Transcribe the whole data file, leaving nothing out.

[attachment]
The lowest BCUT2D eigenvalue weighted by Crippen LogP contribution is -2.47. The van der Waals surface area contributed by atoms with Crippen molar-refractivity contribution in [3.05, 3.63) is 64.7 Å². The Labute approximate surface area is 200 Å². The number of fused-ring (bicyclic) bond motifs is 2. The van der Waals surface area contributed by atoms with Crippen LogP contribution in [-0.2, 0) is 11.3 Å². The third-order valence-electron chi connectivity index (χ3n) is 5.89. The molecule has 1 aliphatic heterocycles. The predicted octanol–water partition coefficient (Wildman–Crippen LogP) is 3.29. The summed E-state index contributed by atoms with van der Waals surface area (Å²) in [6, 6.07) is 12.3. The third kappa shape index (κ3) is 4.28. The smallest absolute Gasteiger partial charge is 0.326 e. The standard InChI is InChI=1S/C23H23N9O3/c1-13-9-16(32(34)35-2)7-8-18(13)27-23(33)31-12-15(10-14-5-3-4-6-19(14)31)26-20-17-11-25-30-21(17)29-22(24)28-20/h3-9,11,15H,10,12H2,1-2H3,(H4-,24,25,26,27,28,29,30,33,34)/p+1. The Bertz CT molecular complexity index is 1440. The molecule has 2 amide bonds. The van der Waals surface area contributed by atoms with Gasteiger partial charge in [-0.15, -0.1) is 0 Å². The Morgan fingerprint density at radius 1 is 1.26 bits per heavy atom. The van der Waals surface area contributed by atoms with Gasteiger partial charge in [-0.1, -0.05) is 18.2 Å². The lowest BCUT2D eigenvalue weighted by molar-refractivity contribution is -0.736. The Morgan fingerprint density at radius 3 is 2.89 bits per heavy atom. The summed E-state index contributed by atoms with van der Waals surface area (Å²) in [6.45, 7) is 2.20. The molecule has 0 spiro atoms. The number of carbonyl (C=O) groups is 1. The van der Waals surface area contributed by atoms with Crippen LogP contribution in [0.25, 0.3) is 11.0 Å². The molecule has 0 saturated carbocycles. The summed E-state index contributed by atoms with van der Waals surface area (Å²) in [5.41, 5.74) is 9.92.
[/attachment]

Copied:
The lowest BCUT2D eigenvalue weighted by Crippen LogP contribution is -2.47. The van der Waals surface area contributed by atoms with Crippen molar-refractivity contribution in [3.05, 3.63) is 64.7 Å². The Labute approximate surface area is 200 Å². The number of fused-ring (bicyclic) bond motifs is 2. The van der Waals surface area contributed by atoms with Crippen LogP contribution in [-0.2, 0) is 11.3 Å². The third-order valence-electron chi connectivity index (χ3n) is 5.89. The molecule has 1 aliphatic heterocycles. The predicted octanol–water partition coefficient (Wildman–Crippen LogP) is 3.29. The summed E-state index contributed by atoms with van der Waals surface area (Å²) in [6, 6.07) is 12.3. The third kappa shape index (κ3) is 4.28. The smallest absolute Gasteiger partial charge is 0.326 e. The standard InChI is InChI=1S/C23H23N9O3/c1-13-9-16(32(34)35-2)7-8-18(13)27-23(33)31-12-15(10-14-5-3-4-6-19(14)31)26-20-17-11-25-30-21(17)29-22(24)28-20/h3-9,11,15H,10,12H2,1-2H3,(H4-,24,25,26,27,28,29,30,33,34)/p+1. The Bertz CT molecular complexity index is 1440. The molecule has 2 amide bonds. The van der Waals surface area contributed by atoms with Gasteiger partial charge in [-0.15, -0.1) is 0 Å². The Morgan fingerprint density at radius 1 is 1.26 bits per heavy atom. The van der Waals surface area contributed by atoms with Gasteiger partial charge in [-0.1, -0.05) is 18.2 Å². The lowest BCUT2D eigenvalue weighted by molar-refractivity contribution is -0.736. The Morgan fingerprint density at radius 3 is 2.89 bits per heavy atom. The summed E-state index contributed by atoms with van der Waals surface area (Å²) in [6.45, 7) is 2.20. The molecule has 0 spiro atoms. The number of carbonyl (C=O) groups is 1. The van der Waals surface area contributed by atoms with Crippen LogP contribution in [0.25, 0.3) is 11.0 Å². The molecule has 0 saturated carbocycles. The summed E-state index contributed by atoms with van der Waals surface area (Å²) in [5.41, 5.74) is 9.92.